• high resolution on technical matters, to the point that in a game players can come up with combinations of entirely imaginary things that the GM/game designer hadn't thought of – and which can potentially reshape the world. Fanfic authors will find that there's a consistent pattern to the way things work, and it's easy to extend it.

  • big complicated things can be broken down into smaller things, and tested to find where the limits are. How much armour can a wizard wear and still cast spells?

  • if there are gods, they don't do much; or their power is available to everyone who does the right things, in a purely transactional manner (make the sacrifice, get the benefit).

  • a big tough enemy may well change things so much, before being defeated, that there's no going back to the way things were before. Or the actions of the protagonists may bring about similarly world-shaking change.

  • utopia is in the future: we can build it! It may be necessary to reshape society completely, but that's OK, because we know more than the last lot of people who reshaped it, and the next lot of people will know more than we do.

Of course this is not by any means a strict correlation with tech-SF vs magic-fantasy. There's science fiction which talks about the past golden age (and the hyper-technological "Ancients" who show up many different universes are a version of this). There's (rather rarer) fantasy that gets crunchy about details, like Graydon Saunders' The March North; I think that rarity is because the maker approach does need some idea of the scientific method, which would be anachronistic for many fantasy worlds. But it obviously makes some sense to link the user with the past (which is, at least in theory, objectively knowable, and you can take it or leave it but you can't turn it into something else) and the maker with the future.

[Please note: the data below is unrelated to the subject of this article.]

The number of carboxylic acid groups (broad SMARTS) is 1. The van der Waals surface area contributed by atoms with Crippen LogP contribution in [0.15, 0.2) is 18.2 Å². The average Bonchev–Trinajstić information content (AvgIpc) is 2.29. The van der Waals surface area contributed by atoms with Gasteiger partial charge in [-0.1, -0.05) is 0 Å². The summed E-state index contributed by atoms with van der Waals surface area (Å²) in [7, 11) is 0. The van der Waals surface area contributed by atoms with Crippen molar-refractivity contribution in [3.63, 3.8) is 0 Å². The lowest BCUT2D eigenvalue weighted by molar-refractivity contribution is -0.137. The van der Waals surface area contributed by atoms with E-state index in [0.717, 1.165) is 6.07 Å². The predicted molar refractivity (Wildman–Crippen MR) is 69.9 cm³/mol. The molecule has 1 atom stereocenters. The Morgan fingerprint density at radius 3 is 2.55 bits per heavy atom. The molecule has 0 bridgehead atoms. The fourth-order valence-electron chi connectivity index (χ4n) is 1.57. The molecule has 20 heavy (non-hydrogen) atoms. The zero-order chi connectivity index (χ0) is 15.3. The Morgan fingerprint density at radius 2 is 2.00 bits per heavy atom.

Worlds derived from wargames are particularly prone to the user outlook, since they already tend to have standard weapons, tactics and organisations, and allowing too much innovation would break the balance that's helpful to keep the game interesting. Taking Dungeons and Dragons as a form of wargame (which in its original incarnations it was, and while individual campaigns have gone a long way from that start it's still the primary focus of the rules), there's a similar tendency to argue "well, wizards work like this because that's what the rules say". It makes for a better game of conflict, even if the story is less interesting as a result.